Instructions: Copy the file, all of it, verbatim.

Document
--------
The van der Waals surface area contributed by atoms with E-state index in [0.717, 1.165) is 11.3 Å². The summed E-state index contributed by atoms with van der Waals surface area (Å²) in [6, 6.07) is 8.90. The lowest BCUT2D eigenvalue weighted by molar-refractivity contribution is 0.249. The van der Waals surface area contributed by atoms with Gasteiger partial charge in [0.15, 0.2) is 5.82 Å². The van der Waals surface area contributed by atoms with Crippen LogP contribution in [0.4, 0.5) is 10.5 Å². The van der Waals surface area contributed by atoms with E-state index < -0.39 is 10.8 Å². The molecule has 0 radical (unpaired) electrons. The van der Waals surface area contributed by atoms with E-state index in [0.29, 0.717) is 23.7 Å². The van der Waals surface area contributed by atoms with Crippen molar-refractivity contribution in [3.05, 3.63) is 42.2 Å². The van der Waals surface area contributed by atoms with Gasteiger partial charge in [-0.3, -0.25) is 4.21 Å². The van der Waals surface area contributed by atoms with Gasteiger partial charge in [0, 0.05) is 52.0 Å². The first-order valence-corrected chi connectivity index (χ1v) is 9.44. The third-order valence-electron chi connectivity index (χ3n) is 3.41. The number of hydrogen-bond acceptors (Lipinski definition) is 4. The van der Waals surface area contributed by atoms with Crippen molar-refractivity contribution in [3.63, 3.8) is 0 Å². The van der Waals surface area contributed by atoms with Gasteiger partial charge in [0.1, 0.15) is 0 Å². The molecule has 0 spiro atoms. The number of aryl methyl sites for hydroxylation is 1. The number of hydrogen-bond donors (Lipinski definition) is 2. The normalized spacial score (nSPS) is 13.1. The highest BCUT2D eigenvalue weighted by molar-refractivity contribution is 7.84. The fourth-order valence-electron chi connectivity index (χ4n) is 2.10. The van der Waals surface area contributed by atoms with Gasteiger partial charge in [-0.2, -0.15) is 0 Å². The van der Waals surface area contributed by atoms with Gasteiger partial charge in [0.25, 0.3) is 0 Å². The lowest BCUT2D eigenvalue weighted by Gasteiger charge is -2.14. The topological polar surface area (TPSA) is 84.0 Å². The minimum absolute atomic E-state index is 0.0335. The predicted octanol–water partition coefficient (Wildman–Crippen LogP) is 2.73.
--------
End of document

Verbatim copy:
The van der Waals surface area contributed by atoms with E-state index in [0.717, 1.165) is 11.3 Å². The summed E-state index contributed by atoms with van der Waals surface area (Å²) in [6, 6.07) is 8.90. The lowest BCUT2D eigenvalue weighted by molar-refractivity contribution is 0.249. The van der Waals surface area contributed by atoms with Gasteiger partial charge in [0.15, 0.2) is 5.82 Å². The van der Waals surface area contributed by atoms with Crippen LogP contribution in [0.4, 0.5) is 10.5 Å². The van der Waals surface area contributed by atoms with E-state index < -0.39 is 10.8 Å². The molecule has 0 radical (unpaired) electrons. The van der Waals surface area contributed by atoms with E-state index in [0.29, 0.717) is 23.7 Å². The van der Waals surface area contributed by atoms with Crippen molar-refractivity contribution in [3.05, 3.63) is 42.2 Å². The van der Waals surface area contributed by atoms with Gasteiger partial charge in [-0.3, -0.25) is 4.21 Å². The van der Waals surface area contributed by atoms with Gasteiger partial charge in [0, 0.05) is 52.0 Å². The first-order valence-corrected chi connectivity index (χ1v) is 9.44. The third-order valence-electron chi connectivity index (χ3n) is 3.41. The number of hydrogen-bond acceptors (Lipinski definition) is 4. The van der Waals surface area contributed by atoms with Crippen molar-refractivity contribution in [3.63, 3.8) is 0 Å². The van der Waals surface area contributed by atoms with Gasteiger partial charge in [0.1, 0.15) is 0 Å². The molecule has 0 spiro atoms. The number of aryl methyl sites for hydroxylation is 1. The number of hydrogen-bond donors (Lipinski definition) is 2. The normalized spacial score (nSPS) is 13.1. The highest BCUT2D eigenvalue weighted by molar-refractivity contribution is 7.84. The fourth-order valence-electron chi connectivity index (χ4n) is 2.10. The van der Waals surface area contributed by atoms with Gasteiger partial charge in [-0.2, -0.15) is 0 Å². The van der Waals surface area contributed by atoms with Gasteiger partial charge in [0.25, 0.3) is 0 Å². The lowest BCUT2D eigenvalue weighted by Gasteiger charge is -2.14. The topological polar surface area (TPSA) is 84.0 Å². The minimum absolute atomic E-state index is 0.0335. The predicted octanol–water partition coefficient (Wildman–Crippen LogP) is 2.73.